Turns out that old joke about Custer's last stand wasn't far wrong (see end of Chapter Six). This is a Christmas stocking book, full of interesting nuggets from history that you never knewWhy did the spears of Julius Caesar's army burn with a blue flame? How did naughty King Eadwig celebrate his coronation in 955? What happened to Simon de Montfort's head (he was my many times great-grandfather, so I was interested to know) and why did staircases wind clockwise in medieval times? The book is for dipping into, rather than reading straight through. Enjoy it one themed chapter at a time.

  • Autre Nom
    2018-09-29 04:27

    David Haviland's book is a kind of highlights reel of history. You get all the good (or, at least, interesting) bits but without having to sit through the plot heavy set ups. It's trivia but the genuinely fascinating kind that will impress everyone at the pub quiz. A lot of executions (usually bloody), sex (usually bizarre), and cunning plans (usually pretty dumb). It's flippant and anyone who prefers their historical figures or events to be taken seriously might want to steer clear, but I enjoyed it and bothered friends with 'Did you know ..?' questions for days after I read it.

  • Ian Graham
    2018-09-22 04:16

    An entertaining readThis book is an entertaining assortment of urban myths, mistaken beliefs and historical mysteries. The stories, mostly two or three pages long, include well-known tales like the South Sea Bubble, the Spanish Armada, the Boston Tea Party and the Mutiny on the Bounty, but there are also lots of less well-known stories. If you want to know more about the lost dauphin, the three rival popes and the Roman senator that was a horse, Haviland’s book has the answers. A good read.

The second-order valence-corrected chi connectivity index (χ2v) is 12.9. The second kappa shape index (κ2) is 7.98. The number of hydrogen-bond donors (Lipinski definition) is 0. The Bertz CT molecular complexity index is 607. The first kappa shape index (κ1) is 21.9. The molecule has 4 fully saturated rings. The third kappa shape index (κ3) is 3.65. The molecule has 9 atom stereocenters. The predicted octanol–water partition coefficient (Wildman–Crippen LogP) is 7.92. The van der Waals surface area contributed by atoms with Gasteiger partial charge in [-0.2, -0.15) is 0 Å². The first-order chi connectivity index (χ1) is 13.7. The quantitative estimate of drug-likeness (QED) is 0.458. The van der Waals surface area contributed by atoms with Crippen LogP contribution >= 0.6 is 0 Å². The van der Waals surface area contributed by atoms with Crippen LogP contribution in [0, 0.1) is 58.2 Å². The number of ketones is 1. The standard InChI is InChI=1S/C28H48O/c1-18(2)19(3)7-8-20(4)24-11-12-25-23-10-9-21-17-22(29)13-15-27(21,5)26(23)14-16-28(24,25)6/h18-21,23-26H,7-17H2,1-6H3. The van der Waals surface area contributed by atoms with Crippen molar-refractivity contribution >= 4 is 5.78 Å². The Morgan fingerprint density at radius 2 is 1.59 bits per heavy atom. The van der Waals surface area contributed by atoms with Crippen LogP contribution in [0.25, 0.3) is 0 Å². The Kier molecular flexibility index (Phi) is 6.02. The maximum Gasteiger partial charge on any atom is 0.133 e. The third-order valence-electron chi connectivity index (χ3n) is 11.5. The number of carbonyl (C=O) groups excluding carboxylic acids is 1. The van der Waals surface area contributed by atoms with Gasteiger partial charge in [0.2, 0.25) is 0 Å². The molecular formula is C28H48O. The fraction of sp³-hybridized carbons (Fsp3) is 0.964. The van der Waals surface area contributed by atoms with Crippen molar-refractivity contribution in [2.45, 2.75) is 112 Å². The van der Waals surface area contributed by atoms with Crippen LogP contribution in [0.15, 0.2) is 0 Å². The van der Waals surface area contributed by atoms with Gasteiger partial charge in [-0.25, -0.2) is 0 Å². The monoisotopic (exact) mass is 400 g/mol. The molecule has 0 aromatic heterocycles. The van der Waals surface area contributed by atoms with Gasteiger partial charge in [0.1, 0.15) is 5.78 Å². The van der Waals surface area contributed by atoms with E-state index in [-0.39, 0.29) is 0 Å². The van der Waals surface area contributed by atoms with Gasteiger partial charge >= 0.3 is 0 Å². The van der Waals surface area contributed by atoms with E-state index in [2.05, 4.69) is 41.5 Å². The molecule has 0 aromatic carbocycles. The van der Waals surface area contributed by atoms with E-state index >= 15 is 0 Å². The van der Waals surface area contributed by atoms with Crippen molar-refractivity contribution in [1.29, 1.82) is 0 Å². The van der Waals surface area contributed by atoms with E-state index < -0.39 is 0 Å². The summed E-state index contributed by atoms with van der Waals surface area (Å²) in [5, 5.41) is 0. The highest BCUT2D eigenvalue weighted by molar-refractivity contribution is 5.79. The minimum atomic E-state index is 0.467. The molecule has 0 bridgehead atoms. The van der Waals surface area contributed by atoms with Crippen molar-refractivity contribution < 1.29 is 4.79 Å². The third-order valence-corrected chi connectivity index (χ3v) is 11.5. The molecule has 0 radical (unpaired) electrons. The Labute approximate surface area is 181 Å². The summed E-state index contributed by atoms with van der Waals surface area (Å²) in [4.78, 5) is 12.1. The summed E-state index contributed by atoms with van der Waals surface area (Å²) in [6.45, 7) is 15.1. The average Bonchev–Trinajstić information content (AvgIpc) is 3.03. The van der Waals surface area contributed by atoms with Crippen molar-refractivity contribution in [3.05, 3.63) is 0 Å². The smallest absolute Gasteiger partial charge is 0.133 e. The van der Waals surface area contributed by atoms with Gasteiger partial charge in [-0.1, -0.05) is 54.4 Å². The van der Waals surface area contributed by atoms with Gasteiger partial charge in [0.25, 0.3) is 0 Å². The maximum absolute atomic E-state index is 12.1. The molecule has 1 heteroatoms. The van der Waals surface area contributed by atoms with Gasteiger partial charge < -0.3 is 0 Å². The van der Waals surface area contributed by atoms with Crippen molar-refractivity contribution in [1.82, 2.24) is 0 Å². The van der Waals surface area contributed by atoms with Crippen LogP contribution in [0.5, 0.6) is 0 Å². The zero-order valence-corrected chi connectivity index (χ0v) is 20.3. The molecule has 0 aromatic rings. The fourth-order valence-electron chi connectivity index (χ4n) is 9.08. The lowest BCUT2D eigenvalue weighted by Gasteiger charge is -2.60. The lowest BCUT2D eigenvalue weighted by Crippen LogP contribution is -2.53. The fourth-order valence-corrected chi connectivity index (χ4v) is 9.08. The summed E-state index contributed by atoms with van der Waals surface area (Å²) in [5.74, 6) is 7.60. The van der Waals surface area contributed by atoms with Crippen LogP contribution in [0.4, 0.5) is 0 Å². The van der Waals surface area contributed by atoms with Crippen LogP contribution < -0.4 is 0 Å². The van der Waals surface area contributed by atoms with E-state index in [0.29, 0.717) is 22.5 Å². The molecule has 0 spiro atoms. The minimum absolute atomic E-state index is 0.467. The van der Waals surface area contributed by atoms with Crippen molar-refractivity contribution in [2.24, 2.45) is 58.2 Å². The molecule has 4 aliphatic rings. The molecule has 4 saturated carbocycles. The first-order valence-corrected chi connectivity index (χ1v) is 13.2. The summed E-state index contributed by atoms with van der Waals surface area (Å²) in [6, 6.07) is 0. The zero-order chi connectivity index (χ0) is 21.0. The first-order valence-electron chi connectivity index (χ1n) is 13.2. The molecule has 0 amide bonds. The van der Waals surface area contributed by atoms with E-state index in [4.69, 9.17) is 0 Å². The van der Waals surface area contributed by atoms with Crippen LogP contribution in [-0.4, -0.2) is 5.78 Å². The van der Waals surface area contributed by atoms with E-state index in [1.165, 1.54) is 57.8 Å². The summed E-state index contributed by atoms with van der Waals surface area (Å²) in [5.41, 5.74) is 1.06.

• Susan Ottaway
    2018-10-17 21:27

    A great account of diverse events during centuries of history. The details are sometimes amusing, sometimes horrifying, while some are absolutely gruesome but they are always interesting and entertaining. If you are squeamish don’t make this your bedtime reading but do read it anyway! A fascinating book.

  • Rachel
    2018-10-10 04:40

    I found this to be an interesting read with some good research. I was fascinated in some parts and learned a lot. It would have been a bit better to have more chronology instead of jumping about between time periods but there was an effort made to link facts and refer back to previous chapters.

  • Becky P
    2018-09-27 05:40

    I very much enjoyed the length of the answers which were short and sweet. This book is like the horrible history books but for adults. It's informative without being wordy and covers a range of questions.

  • Allyssa
    2018-09-25 05:36

    I really enjoyed this. lots of great facts that I did not know yet.

  • Mary
    2018-09-21 23:14

    3.5/5. An easy, enjoyable and informative read even though I'd read about some of these stories before.

  • Doreen
    2018-10-18 21:37

    Another history without the boring bits. Intersting little snippets, some of which I knew already. It also debunks some of the things you thought you knew, which is disappointing but educational.